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Anti Terrorism

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Philosophical arguments Retribution Supporters of the death penalty argued that death penalty is morally justified when applied in murder especially with aggravating elements such as multiple homicide, child murder, torture murder and mass killing such as [terrorism], massacre, or genocide. Some even argue that not applying death penalty in latter cases is patently unjust. This argument is strongly defended by New York law professor Robert Blecker [4], who says that the punishment must be painful in proportion to the crime.

It would be unfair that those who have committed these horrible crimes stay alive, even incarcerated. Abolitionists argue that retribution is simply revenge and cannot be condoned. Others while accepting retribution as an element of criminal justice nonetheless argue that life without parole is a sufficient substitute. Human rights Abolitionists believe capital punishment is the worst violation of human rights, because the right to life is the most important, and judicial execution violates it without necessity and inflicts to the condemned a psychological torture.

Albert Camus wrote in a 1956 book called "Reflections on the Guillotine, Resistance, Rebellion & Death": An execution is not simply death. It is just as different from the privation of life as a concentration camp is from prison. [... ] For there to be an equivalency, the death penalty would have to punish a criminal who had warned his victim of the date at which he would inflict a horrible death on him and who, from that moment onward, had confined him at his mercy for months. Such a monster is not encountered in private life. 5] This view contradicts classic natural rights doctrine, which stresses that the right to life can be forfeited by grave misbehavior. [3] Practical arguments Wrongful execution Main article: Wrongful execution Capital punishment is often opposed on the grounds that innocent people will inevitably be executed. Supporters of capital punishment object that these lives have to be weighed against the far more numerous innocent people whose lives can be saved if the murderers are deterred by the prospect of being executed. [6] Between 1973 and 2005, 123 people in 25 states were released from death row when new evidence of their innocence emerged. 7] However, statistics likely understate the actual problem of wrongful convictions because once an execution has occurred there is often insufficient motivation and finance to keep a case open, and it becomes unlikely at that point that the miscarriage of justice will ever be exposed. Another issue is the quality of the defense in a case where the accused has a public defender. The competence of the defense attorney "is a better predictor of whether or not someone will be sentenced to death than the facts of the crime". 8] Also, improper procedure may result in unfair executions. For example, Amnesty International argues that, in Singapore, "the Misuse of Drugs Act contains a series of presumptions which shift the burden of proof from the prosecution to the accused. This conflicts with the universally guaranteed right to be presumed innocent until proven guilty". [9] This refers to a situation when someone is being caught with drugs. In this situation, in almost any jurisdiction, the prosecution has a prima facie case. Racial and gender factors in the United States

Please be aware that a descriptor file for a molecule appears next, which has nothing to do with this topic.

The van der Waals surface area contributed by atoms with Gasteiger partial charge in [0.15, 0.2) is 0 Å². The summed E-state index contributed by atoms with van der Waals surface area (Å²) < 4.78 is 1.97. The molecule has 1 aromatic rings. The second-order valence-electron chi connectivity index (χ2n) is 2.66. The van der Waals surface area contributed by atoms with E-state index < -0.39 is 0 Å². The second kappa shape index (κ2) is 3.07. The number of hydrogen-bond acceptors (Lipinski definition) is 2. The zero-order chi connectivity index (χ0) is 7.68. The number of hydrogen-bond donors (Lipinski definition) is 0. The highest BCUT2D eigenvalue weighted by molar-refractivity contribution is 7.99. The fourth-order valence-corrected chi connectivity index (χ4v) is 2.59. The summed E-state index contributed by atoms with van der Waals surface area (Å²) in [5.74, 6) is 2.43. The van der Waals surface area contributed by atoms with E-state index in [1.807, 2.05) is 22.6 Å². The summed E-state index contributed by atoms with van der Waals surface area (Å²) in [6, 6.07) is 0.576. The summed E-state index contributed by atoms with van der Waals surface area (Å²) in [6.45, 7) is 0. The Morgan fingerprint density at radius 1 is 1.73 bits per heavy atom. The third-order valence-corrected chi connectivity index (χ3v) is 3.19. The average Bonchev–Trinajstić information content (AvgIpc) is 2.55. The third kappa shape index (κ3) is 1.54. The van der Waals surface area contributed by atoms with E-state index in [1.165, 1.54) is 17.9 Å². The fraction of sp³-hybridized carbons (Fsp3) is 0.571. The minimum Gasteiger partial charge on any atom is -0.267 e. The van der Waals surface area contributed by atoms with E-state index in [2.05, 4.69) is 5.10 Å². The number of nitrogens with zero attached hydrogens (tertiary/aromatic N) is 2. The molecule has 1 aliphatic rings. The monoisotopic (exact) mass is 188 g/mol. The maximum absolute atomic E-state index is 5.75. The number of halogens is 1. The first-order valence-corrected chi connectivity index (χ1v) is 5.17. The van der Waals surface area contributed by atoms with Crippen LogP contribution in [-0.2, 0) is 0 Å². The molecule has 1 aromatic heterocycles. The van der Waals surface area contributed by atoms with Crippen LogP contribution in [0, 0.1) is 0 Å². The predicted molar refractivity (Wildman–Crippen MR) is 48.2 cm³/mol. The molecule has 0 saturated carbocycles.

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African Americans, though they currently make up only 12 percent of the general population, have made up 41 percent of death row inmates and 34 percent of those actually executed since 1976. [10] According to Craig Rice, a black member of the Maryland state legislature: "The question is, are more people of color on death row because the system puts them there or are they committing more crimes because of unequal access to education and opportunity? The way I was raised, it was always to be held accountable for your actions. "[11] As of 2010, women account for only 1. % (55 people) of inmates on death row, with men accounting for the other 98. 3% (3206). Since 1976, only 1. 0% (12) of those executed were women. [12] Deterrence The existence of a deterrence effect is disputed. Studies-especially older ones-differ as to whether executions deter other potential criminals from committing murder or other crimes. One reason that there is no general consensus on whether or not the death penalty is a deterrent is that it is used so rarely - only about one out of every 300 murders actually results in an execution. In 2005 in the Stanford Law Review, John J.

Donohue III, a law professor at Yale with a doctorate in economics, and Justin Wolfers, an economist at the University of Pennsylvania, wrote that the death penalty "... is applied so rarely that the number of homicides it can plausibly have caused or deterred cannot reliably be disentangled from the large year-to-year changes in the homicide rate caused by other factors... The existing evidence for deterrence... is surprisingly fragile. " Wolfers stated, "If I was allowed 1,000 executions and 1,000 exonerations, and I was allowed to do it in a random, focused way, I could probably give you an answer. [13] Naci Mocan, an economist at Louisiana State University, authored a study that looked at all 3,054 U. S. counties over two decades, and concluded that each execution saved five lives. Mocan stated, "I personally am opposed to the death penalty... But my research shows that there is a deterrent effect. "[13] Joanna M. Shepherd, a law professor at Emory with a doctorate in economics who was involved in several studies on the death penalty, stated, "I am definitely against the death penalty on lots of different grounds...

But I do believe that people respond to incentives. " Shepherd found that the death penalty had a deterrent effect only in those states that executed at least nine people between 1977 and 1996. In the Michigan Law Review in 2005, Shepherd wrote, "Deterrence cannot be achieved with a half-hearted execution program. "[13] The question of whether or not the death penalty deters murder usually revolves around the statistical analysis. Studies have produced disputed results with disputed significance. 14] Some studies have shown a positive correlation between the death penalty and murder rates[15] – in other words, they show that where the death penalty applies, murder rates are also high. This correlation can be interpreted in either that the death penalty increases murder rates by brutalizing society, or that higher murder rates cause the state to retain or reintroduce the death penalty. However, supporters and opponents of the various statistical studies, on both sides of the issue, argue that correlation does not imply causation.